Full involvement of existing EU Institutions such as the EDA and the European Commission will lend strength to such initiatives, and further incentives such as VAT exemptions and access to financing by EU programmes and institutions (e.g. European Investment Bank) will have to be considered.

– A permanent forum for decision-making: To create the political dynamic for further EU cooperation and integration in defence a higher degree of political involvement is necessary, both amongst defence and foreign affairs ministers. A permanent forum for consultation and decision-making between defence ministers committed to deeper integration  should be  established,  which in time could lead to a dedicated  Council of defence ministers. European and national parliaments have to actively support this development and exercise more thoroughly joint scrutiny. The creation of a fully-fledged EP committee on security and defence should accompany this development. The EPP is firm in its belief that it is only insofar we are able to complement our economic union with the influence and autonomy that genuine defence and security provides, that the Union will stay politically relevant in the future.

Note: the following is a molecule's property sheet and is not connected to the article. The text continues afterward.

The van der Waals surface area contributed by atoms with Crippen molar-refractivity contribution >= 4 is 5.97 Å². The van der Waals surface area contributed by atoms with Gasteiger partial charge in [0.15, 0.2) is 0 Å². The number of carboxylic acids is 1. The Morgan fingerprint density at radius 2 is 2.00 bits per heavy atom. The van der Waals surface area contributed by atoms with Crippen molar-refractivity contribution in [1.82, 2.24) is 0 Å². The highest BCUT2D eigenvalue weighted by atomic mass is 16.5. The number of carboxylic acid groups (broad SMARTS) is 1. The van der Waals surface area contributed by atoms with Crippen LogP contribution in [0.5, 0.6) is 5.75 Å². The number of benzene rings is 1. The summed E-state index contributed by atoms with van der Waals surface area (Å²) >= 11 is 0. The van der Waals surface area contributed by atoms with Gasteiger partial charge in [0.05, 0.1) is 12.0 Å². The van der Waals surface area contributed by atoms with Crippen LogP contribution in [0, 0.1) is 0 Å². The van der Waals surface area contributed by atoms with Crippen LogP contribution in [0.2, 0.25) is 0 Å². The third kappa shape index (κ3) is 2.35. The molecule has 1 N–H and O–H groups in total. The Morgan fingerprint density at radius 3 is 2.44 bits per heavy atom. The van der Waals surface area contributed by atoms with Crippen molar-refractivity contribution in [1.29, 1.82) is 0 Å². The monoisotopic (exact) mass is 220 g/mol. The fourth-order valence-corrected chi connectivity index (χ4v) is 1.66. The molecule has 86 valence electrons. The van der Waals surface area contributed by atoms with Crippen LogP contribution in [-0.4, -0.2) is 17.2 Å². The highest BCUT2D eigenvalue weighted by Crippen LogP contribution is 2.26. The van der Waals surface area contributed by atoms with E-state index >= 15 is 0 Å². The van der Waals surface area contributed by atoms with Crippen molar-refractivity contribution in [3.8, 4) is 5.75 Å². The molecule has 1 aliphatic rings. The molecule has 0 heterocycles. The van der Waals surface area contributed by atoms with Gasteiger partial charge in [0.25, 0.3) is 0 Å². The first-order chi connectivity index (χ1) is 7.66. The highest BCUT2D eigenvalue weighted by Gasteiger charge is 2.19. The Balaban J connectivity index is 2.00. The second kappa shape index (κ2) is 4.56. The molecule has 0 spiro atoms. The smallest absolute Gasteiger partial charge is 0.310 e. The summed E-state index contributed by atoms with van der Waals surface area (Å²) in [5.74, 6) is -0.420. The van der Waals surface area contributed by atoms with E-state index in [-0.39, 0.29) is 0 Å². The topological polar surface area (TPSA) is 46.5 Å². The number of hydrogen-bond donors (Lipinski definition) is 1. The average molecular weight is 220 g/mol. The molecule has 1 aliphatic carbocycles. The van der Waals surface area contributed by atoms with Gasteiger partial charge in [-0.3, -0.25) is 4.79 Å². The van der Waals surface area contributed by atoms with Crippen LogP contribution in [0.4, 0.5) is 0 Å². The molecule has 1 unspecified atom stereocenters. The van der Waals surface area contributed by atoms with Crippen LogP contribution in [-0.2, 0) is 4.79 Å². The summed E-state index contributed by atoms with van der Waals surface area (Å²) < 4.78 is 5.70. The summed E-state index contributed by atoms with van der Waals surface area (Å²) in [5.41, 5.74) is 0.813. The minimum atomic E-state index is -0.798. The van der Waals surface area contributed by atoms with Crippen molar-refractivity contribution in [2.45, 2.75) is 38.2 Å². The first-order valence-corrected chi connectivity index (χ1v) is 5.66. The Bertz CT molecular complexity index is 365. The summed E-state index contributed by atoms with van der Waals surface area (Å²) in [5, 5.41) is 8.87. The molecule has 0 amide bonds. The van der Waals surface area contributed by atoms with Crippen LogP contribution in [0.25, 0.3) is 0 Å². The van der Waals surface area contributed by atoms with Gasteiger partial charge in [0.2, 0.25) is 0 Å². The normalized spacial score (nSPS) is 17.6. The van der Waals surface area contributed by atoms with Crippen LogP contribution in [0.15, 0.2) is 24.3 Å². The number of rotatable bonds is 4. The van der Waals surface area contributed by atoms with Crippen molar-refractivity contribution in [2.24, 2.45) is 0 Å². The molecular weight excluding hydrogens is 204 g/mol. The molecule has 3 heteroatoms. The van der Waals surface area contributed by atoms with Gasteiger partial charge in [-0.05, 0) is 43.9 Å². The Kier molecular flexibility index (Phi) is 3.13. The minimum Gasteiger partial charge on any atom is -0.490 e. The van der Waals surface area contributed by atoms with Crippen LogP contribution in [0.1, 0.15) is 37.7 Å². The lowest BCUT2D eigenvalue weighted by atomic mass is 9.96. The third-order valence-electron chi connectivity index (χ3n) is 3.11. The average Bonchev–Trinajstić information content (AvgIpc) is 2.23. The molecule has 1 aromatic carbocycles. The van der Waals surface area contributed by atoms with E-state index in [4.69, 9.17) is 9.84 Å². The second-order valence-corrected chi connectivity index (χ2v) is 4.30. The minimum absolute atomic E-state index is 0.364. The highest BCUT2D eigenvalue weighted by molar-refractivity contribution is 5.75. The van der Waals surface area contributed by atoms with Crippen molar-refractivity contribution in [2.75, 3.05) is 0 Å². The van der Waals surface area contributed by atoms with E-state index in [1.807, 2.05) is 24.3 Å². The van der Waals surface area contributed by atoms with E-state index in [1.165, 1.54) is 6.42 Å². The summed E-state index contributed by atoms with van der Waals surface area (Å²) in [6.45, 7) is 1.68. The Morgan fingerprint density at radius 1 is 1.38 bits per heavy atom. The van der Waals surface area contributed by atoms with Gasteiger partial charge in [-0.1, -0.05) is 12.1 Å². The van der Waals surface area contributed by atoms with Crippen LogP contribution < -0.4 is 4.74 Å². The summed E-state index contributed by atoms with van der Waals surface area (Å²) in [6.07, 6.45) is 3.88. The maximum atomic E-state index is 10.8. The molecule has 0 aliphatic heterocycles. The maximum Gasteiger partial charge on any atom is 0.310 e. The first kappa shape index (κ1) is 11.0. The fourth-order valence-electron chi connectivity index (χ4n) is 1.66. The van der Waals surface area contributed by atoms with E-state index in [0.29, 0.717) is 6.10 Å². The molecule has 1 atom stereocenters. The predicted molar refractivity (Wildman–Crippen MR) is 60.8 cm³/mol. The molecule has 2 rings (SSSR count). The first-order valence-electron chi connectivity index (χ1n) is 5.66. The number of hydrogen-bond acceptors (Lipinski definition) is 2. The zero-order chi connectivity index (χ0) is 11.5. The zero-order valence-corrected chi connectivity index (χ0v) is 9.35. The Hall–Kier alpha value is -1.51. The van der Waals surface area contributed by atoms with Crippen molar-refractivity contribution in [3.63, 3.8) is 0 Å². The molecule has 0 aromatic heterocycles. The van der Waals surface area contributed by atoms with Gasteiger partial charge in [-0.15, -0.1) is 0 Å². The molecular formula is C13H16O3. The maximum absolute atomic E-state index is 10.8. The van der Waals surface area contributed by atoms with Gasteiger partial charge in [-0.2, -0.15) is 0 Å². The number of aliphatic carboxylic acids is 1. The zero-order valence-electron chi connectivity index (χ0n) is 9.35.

The EPP calls on our leaders to act.